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Bhutanese economy

A landlocked country Bhutan is populated with 700,000 inhabitants distributed not uniformly in the arena. Depending on its geographical feature, the settlements differ from one place to another. The people dwelling in a specific location develop intra-relations among themselves and inter-relation with other societies. Hence, all kinds of people are bonded to one another. For an instance, the rich are bonded with the poor, the old with the young and women and men in collective survival strategies. Thus despite the inhabitants being scattered in this mountainous area, centralized political and religious institutions unanimously unite them. The prevailing social situation is characterized by a long-established underlying stability. In this sense it is somewhat atypical – underdeveloped, yet essentially free from the major social problems associated with poverty, disparity, unemployment and degradation.

When the other countries are undergoing different stages of development, Bhutan is also going through fundamental transformations. Bhutan stepped into the room of modern world in 1960s and thereafter, people of Bhutan are experiencing basic alterations in their society. In the olden days, there is no word called mobile phones, computers, laptop and etc.… in the country but now such words came into existence. Thus having these words in reality all the places in and out of Bhutan are connected internally and externally. The bond between the government and its society is becoming more and more intimate; modern technologies has improved the health status; it has provided a range of new choices and opportunities to the people, which were not there in olden days and also, school going students have new opportunities along with an exciting challenges.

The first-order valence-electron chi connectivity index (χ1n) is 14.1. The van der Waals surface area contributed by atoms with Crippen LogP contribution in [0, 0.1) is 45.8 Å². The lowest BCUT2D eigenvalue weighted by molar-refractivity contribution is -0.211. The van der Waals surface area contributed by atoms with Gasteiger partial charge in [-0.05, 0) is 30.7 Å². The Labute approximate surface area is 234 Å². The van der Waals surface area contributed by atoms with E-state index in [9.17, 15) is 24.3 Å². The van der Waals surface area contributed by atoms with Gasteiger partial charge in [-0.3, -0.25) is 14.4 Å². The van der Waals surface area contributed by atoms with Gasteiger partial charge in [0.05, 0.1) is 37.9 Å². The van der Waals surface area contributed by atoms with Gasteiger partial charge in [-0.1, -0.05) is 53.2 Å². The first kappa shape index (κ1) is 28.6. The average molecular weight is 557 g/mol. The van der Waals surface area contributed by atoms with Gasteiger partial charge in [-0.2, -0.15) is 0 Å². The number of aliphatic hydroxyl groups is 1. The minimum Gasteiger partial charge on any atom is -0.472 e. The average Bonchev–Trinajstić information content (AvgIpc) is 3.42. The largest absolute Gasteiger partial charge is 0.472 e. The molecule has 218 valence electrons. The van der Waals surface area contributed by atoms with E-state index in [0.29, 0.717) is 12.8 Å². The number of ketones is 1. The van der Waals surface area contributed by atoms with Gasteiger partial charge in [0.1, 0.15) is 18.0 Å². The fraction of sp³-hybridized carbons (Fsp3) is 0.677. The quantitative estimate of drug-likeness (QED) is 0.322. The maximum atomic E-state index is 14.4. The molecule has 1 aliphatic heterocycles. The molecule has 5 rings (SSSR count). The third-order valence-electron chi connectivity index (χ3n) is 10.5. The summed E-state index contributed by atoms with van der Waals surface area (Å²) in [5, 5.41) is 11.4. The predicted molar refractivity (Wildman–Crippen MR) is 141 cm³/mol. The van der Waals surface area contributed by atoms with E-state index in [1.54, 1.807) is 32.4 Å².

The alteration in the living style of people alters the economy of the nation thereby stepping into the period of restless reformation. The restless communities are looking forward for further improvement. As the number of opportunities increases people become more enthusiastic and hereby develops ambition with aspiration. Hierarchies are coming into picture around the center related to relationships with multiple aspects of modernity, the most significant and lasting associated with wealth. On the other hand, subtle evolutions are evident at the village level, towns represent the primary arenas for the formation of a modern Bhutanese society.

No one can guarantee whether the swift alterations in the country will retain its overall consistency or not. When the process of advancement occurs, it should have a balancing act to not disrupt a steady transition but when the population is growing and with increase in urbanization, this steady transition cannot be maintained and it’s slowly on the verse of disruption. The informal local arrangements are being overlapped or substituted by formal national infrastructure. Some sorts of inequalities are coming up in wealth and status, between sex, race and regions. Instances of delinquency are slowly rising as some are finding themselves outside the boundary of mainstream arrangements. Like the parasites getting benefit from their host, the benefits harnessed from the host of modernisms are caught in an optimistic whirlwind and as a result popular expectations are running ahead of society’s ability to fulfill them. In the dilemma state of tradition and modernity, the nation along with its citizens face a series of challenges.